Tuesday, June 21, 2011

Is Your Investment in the Structured Model Generating a Positive Return?

As I've mentioned before, in my current job I get to visit and interact with many people and companies involved with product development; several every week. Most of these people/companies use history-based modeling of some kind as their primary design tool. As I walk through their processes and tool usage,I am continually amazed at how little value most companies get from their history based design tool and the resulting structured model, considering the level of investment that goes into the development and manipulation of the structured model. It seems that rarely is the potential value of the structured model realized. I say this based on a few observations:
  • I've had the opportunity to look at many history based models/assemblies and review their history trees and structure, coming from a variety of different CAD tools. While I see some models that are well structured with a good representation of design intent, most models are very poorly structured and really make no sense. They are clear examples of people just trying to get their job done as quickly as possible; get the models built, evaluate the design, make drawings and make parts. And a lot of these models are coming from companies that I would consider high tech and leaders in the industry.
  • For further review I often load these models into my CAD tool of choice (Creo Elements Direct Modeling) and run a simple interference check. Since they are structured models I assume that errors will not exist, as many people believe that the structured model keeps them from making errors. Unfortunately, and all too often, I find many errors.
  • I also find that recreating models is not too uncommon. This doesn't indicate that they are not getting value from the models, it just indicates that the cost of a well structured model may be much higher than most realize.
Why are we investing so much time, effort and money into history-based modeling and the structured model, when so often we are not getting the value from it that we could/should? Here are the most common answers I hear, or can assume based on what I see, with #1 being the most frequent.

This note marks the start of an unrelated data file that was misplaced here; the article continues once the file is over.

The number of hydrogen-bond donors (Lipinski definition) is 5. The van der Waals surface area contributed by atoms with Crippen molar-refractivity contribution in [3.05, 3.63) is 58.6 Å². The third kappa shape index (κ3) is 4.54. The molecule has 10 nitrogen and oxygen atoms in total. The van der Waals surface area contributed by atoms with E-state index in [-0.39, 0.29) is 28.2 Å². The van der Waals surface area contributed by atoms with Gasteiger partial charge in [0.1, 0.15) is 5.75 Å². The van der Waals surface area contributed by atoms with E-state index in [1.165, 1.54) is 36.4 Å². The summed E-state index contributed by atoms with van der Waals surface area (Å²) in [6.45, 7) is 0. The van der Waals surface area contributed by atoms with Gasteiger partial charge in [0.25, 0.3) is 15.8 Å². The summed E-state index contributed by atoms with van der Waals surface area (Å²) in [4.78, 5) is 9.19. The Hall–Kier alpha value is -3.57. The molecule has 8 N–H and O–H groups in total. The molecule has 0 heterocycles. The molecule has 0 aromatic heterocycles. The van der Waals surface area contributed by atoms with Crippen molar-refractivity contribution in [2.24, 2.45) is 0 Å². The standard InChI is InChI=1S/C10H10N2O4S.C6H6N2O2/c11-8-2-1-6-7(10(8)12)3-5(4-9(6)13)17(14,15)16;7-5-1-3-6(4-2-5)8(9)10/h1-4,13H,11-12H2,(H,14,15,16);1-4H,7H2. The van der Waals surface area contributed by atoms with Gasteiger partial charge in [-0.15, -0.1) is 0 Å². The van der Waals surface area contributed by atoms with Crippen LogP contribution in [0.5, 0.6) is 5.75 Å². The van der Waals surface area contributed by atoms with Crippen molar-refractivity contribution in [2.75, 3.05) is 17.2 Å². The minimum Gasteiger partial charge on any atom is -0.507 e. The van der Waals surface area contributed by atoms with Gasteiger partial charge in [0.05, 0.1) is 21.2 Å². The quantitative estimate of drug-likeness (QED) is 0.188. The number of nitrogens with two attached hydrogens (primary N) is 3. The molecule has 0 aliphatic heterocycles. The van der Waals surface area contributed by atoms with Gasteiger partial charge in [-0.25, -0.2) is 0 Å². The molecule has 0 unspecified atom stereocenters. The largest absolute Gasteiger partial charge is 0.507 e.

1. They don't know of, or recognize, any alternative. Many people truly don't know that there is an alternative to history-based modeling and the structured model. Value is a relative thing, and if there is no recognition of alternatives, there is no recognition of opportunity.
  2. Many companies assume that strict modeling practices are being followed and as such assume they are getting value from it, but have really not done any work to validate this.
  3. The company may not be open to an alternative as migration costs are assumed higher than the potential return. Of course understanding potential return will require a clear understanding of alternative solutions.
  4. Individuals may not be open to an alternative as they have bettered their career based on their knowledge and skill with a particular tool. Learning a new one will set them back.
  5. User preference often gets higher priority than process improvement when it comes to tool selection. The cost of training can contribute to this. A lack of understanding in how the tool impacts process also contributes to this.
  6. Others?
Of course the alternative I am referring to is direct modeling and the unstructured model. Most all CAD companies are working on this technology and are presenting it in some form or another. This alternative is becoming much more prevalent in our industry.
Before you start jumping to conclusions about the lack of value in an unstructured model, be careful not to assume that the unstructured model cannot be predictably controlled and/or represent design intent. Creo Elements Direct Modeling, for example, has a powerful 3D parametric solver built into it. Users can add control and design intent to geometry and assemblies at anytime in the process, independent of where or how the geometry was created. An IGES file can even be parametrically controlled and easily be made intelligent if desired. Assemblies and mechanisms can easily be brought to life for virtual prototyping. And don't confuse design intent with modeling intent. Here's an old example using imported models (although I should update this to Creo):


So the question is, are you really getting value from your investment in history-based CAD tool and the structured model? If so, what value? Do you understand the total investment, and does the value justify the investment? Are you sure you understand the alternatives?
There is certainly value that can come from the structured model, but many times this value comes at a great cost. I could go on about the various perceived values that people think they are getting from the structured model. Some are valid, some are not. Perhaps that is a topic for a different post.
Paul